Dionysios Solomos

Posted by: Maria Atalanti

Published on: 21/02/2021

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Dionysios Solomos is the national poet of the Greeks. He wrote the Hymn to Freedom, the first two turns of which became the national anthem of Greece and Cyprus.

He was born in Zakynthos on the 8th of April 1798 and died in Corfu on the 9th of February 1857. He was an out-of-wedlock kid. His father, Nicholas, was a wealthy nobleman and his mother was a maid in his home. Although his father recognized him and his brother as his own children, after his death there were many legal disputes over his estate, which deeply affected Dionysios Solomos.

He lived during the Greek revolution, and the struggle of the Greeks for freedom inspired his work. In addition to the Hymn to Freedom, his other works are The Cretan, Free Besieged (regarding the siege of Mesologgi by the Turks) Porphyras (the shark), The Woman of Zakynthos, Lambros etc.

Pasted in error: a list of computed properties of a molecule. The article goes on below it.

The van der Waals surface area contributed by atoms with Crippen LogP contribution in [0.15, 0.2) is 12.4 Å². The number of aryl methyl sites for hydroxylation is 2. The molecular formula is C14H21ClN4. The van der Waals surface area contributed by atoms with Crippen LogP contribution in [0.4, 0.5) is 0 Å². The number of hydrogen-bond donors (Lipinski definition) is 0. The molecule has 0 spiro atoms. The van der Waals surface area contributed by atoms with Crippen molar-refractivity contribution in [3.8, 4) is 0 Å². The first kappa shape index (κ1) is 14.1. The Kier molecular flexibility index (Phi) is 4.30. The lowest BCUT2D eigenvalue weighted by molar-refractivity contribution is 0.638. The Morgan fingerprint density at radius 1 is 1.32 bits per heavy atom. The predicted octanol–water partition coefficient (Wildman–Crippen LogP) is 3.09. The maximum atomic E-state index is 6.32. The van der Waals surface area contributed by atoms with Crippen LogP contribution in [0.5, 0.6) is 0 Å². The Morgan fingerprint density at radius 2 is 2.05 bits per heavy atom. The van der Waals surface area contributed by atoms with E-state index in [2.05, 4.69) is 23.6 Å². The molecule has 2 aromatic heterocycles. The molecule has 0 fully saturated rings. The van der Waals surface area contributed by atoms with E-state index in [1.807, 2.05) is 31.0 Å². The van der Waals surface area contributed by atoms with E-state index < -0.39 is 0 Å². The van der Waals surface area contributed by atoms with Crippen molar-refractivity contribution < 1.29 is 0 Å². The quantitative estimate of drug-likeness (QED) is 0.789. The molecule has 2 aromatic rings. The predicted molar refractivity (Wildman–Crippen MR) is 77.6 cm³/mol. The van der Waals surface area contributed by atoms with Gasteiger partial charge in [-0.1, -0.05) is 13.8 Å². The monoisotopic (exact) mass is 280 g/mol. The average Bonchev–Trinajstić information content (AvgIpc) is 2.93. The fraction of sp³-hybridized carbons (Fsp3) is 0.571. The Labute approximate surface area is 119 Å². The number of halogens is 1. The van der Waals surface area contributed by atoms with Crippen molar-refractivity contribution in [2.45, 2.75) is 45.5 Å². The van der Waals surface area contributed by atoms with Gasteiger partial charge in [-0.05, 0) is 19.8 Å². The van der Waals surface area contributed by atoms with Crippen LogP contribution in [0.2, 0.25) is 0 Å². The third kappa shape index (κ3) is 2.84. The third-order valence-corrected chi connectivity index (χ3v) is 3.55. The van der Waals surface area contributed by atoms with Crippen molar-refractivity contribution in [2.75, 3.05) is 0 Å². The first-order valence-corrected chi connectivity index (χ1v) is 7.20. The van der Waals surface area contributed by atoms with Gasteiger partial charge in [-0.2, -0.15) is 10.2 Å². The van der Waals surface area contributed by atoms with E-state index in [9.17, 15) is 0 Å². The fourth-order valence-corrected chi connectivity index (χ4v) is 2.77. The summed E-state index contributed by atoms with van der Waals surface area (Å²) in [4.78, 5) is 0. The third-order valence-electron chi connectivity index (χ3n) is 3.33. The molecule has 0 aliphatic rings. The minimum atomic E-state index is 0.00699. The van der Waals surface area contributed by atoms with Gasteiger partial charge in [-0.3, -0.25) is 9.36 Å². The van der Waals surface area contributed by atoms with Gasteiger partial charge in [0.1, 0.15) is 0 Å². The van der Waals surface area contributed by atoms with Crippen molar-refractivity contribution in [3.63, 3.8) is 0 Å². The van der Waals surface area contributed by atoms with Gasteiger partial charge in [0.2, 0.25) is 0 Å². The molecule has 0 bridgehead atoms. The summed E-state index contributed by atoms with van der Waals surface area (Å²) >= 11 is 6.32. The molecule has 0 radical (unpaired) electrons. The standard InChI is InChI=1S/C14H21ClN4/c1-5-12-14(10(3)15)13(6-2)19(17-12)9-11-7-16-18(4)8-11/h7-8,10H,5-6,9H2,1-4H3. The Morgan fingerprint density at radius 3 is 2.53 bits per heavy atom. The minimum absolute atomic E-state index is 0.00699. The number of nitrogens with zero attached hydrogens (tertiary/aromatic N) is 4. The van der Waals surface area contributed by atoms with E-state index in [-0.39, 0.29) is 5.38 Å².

Although his original language was not Greek but Italian, he was taught the Greek language to write his masterpieces, which are the culmination of his work. He wrote in the people’s language (vernacular) and contributed to its establishment. Seferis (the Nobel prized Greek poet) calls him the “father of literature” and goes on to state that “… the course of the Greek language was carved once and for all by the intellect of Solomos”.

Porphyras (the shark) is a poem describing the death of a young English soldier by a shark. Through this unequal struggle, the soldier reaches self-awareness, just before his death.





Bibliography and photograph: Wikipedia

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